Carlos EireYale University
This program was made possible in part by a grant from the Our Sunday Visitor Institute.
The Life of Saint Teresa of Avila is one of the most remarkable accounts ever written of the human encounter with the divine. This text is not really an autobiography at all, despite the fact that it is widely regarded as such, but rather a confession written for inquisitors by a nun whose raptures and mystical claims had aroused suspicion. Despite its troubled origins, and despite the fact that some clergy continued to condemn it after it was published, the book has had a profound impact on Christian spirituality for five centuries, attracting admiration from readers as diverse as mystics, philosophers, artists, psychoanalysts, and neurologists. How and why did a manuscript once kept under lock and key by the Spanish Inquisition become an iconic text of the Counter-Reformation and an enduring influence on Western culture?
This master class will examine the historical and theological content of Saint Teresa’s audacious mystical theology.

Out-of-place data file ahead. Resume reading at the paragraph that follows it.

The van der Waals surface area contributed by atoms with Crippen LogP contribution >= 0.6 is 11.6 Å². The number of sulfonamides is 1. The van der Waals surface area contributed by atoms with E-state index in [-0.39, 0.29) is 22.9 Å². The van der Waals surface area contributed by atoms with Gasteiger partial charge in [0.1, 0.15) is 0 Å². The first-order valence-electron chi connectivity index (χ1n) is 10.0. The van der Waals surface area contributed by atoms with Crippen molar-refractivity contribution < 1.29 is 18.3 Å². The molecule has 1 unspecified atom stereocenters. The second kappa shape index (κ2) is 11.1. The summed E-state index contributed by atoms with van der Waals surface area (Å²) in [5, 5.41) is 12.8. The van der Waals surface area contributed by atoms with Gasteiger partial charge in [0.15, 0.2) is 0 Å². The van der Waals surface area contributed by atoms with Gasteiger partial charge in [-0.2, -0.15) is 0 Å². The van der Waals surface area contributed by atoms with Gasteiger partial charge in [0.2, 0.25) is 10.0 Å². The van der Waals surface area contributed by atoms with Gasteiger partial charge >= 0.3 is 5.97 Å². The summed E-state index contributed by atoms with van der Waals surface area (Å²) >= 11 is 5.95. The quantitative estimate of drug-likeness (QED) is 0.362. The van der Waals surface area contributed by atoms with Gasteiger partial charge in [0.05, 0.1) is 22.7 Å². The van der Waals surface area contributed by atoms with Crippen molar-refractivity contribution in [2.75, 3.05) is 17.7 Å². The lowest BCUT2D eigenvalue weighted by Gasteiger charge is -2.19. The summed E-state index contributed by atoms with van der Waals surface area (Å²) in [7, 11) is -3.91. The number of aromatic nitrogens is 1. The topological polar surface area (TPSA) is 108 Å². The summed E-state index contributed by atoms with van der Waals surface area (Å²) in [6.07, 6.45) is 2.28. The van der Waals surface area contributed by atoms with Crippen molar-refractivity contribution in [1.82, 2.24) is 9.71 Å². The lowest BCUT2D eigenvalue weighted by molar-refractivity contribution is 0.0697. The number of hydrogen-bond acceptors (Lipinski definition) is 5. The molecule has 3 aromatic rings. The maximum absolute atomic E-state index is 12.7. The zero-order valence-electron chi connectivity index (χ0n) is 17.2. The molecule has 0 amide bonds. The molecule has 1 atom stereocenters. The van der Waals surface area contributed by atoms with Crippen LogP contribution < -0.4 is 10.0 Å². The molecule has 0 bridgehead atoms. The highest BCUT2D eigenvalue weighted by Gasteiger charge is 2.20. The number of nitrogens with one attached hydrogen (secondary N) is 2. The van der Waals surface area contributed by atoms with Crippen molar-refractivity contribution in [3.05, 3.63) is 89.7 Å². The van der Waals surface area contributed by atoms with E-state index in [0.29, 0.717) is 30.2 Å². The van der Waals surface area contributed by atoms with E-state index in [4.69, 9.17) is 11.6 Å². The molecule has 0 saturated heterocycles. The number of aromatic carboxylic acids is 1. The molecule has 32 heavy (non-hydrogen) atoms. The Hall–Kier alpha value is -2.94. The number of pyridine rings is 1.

- The Life of Teresa of Avila (Penguin Classics, 1988) Chs. 1-2, 7-14, 20-22, 28-40.
- Eire, Carlos, The Life of Saint Teresa of Avila: A Biography (Princeton University Press, 2019).
1:30pm Coffee, tea, and pastries
2:00pm Introduction, Session I
3:40pm Session II
5:00pm End, wine and cheese reception
Professor Eire will also participate in a symposium on his new book The Life of Saint Teresa of Avila: A Biography on October 24.
Carlos Eire is the T. Lawrason Riggs Professor of History & Religious Studies at Yale University. He holds a PhD from Yale University, specializing in the social, intellectual, religious, and cultural history of late medieval and early modern Europe, with a strong focus on both the Protestant and Catholic Reformations; the history of popular piety; and the history of the supernatural, and the history of death. He is the author many books, including War Against the Idols: The Reformation of Worship From Erasmus to Calvin; From Madrid to Purgatory: The Art and Craft of Dying in Sixteenth Century Spain; and A Very Brief History of Eternity. Prof. Eire also wrote the National Book Award-winning memoir Waiting for Snow in Havana (2004) about his exile from his native Cuba.